I'll admit to having been spoiled a bit by They Might Be Giants. It was hard not to be, when a band of which I had already been a longtime fan chose the period when we had our first child to make a marvelous crossover into kids' music—and proceeded to put out four instant classics, still the strongest series of albums in the genre. Even beyond the high quality and the dazzling ease of their transition (beyond subject matter, TMBG didn't really have to change that much about their sound or songwriting), there was also a personal psychological effect: Look, I thought. I'm listening to They Might Be Giants with my infant son. This parenting thing doesn't have to change everything!

Of course, I was dead wrong about that—and not only because my subconscious expectations that Husker Du, the Smiths, and Bauhaus would each reunite to put out kids' albums were never fulfilled. (I'm still holding out hope for Smashing Pumpkins.) I learned to accept that life had changed, a lot, and went on to discover a whole slew of great kids' musicians, some with a history of recordings of "adult music" I wasn't previously familiar with (Secret Agent 23 Skidoo, Lunch Money), others with no professional background in music for nonkid audiences at all (Recess Monkey).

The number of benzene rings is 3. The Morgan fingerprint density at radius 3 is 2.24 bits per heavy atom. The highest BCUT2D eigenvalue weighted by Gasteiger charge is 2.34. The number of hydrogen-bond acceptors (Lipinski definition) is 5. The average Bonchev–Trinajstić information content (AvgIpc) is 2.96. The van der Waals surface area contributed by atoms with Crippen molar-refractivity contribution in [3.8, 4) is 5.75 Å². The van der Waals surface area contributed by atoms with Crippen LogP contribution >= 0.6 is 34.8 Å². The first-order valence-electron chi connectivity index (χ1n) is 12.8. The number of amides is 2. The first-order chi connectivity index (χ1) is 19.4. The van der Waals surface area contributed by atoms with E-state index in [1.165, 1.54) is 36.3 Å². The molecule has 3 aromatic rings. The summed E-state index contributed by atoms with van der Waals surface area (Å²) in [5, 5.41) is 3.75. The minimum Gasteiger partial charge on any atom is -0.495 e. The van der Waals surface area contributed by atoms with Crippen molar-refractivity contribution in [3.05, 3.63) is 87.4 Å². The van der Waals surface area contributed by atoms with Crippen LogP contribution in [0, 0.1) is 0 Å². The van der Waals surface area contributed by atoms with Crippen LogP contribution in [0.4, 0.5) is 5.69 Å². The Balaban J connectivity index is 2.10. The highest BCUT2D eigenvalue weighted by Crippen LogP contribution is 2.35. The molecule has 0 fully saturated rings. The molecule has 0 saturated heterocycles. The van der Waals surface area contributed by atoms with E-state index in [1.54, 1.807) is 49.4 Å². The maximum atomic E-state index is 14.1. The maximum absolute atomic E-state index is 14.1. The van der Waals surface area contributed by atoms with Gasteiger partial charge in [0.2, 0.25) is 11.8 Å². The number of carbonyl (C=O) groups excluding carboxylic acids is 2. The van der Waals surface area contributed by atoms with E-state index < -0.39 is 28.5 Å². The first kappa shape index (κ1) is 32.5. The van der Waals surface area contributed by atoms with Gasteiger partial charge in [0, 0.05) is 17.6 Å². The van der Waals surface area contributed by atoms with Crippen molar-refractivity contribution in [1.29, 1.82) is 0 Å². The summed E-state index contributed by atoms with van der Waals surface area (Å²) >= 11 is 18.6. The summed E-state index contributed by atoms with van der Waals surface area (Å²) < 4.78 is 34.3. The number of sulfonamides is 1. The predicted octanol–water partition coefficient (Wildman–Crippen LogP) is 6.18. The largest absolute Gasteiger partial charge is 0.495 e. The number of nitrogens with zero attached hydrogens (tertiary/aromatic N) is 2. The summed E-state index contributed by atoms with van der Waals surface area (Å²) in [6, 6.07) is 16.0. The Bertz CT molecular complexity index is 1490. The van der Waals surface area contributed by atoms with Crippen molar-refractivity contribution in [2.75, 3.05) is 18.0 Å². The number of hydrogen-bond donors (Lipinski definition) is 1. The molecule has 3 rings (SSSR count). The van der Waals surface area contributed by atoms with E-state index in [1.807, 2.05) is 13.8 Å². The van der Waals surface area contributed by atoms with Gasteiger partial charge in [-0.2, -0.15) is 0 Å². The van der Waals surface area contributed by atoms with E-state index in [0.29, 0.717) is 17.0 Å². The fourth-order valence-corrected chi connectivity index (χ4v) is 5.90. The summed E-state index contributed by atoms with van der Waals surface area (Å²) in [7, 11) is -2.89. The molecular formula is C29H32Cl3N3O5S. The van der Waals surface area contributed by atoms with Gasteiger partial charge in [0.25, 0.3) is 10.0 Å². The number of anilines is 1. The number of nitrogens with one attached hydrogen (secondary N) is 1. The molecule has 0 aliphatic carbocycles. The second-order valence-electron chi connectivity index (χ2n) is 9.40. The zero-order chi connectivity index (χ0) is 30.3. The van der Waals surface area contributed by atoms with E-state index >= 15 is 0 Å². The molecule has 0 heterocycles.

Which is why I was so blown away when I heard that L.A.-based masters of eclecticism Ozomatli had moved into the genre and were coming out with a full-length kids' album, Ozomatli Presents OzoKidz. I've been a fan of this band and its unique blend of urban sounds—hip-hop, ska, reggae, and about eight different varieties of Latin music, all fused together by a blistering-hot horn section—since their 1998 debut album. (Whitney and I even had "Cut Chemist Suite" on our wedding-reception playlist.)

Ozomatli wouldn't have been the first band I'd have expected to make the move to kids' music—their sound in their heyday had a satisfyingly hard edge, and they're renowned and somewhat revered for their raucous-good-time live shows. But while the songs on OzoKidz are as a whole a gentler than the sum effect of the band's early albums, I was thrilled to find that they're still absolutely true to their sound—the mixing and melding of musical types is still here, as are those fantastic horns (used to great effect on "Moose on the Loose" and "Balloon Fest," among other tracks).

The result is an uptempo album with suitable kid lyrical content (as the song titles I just mentioned indicate) that kids find irresistible, while retaining enough of the band's sophisticated sound to make parents happy, too. In addition, thanks to Ozomatli we have now discovered, somewhat to my wife's dismay, that four-year-old Griffin loves bachata.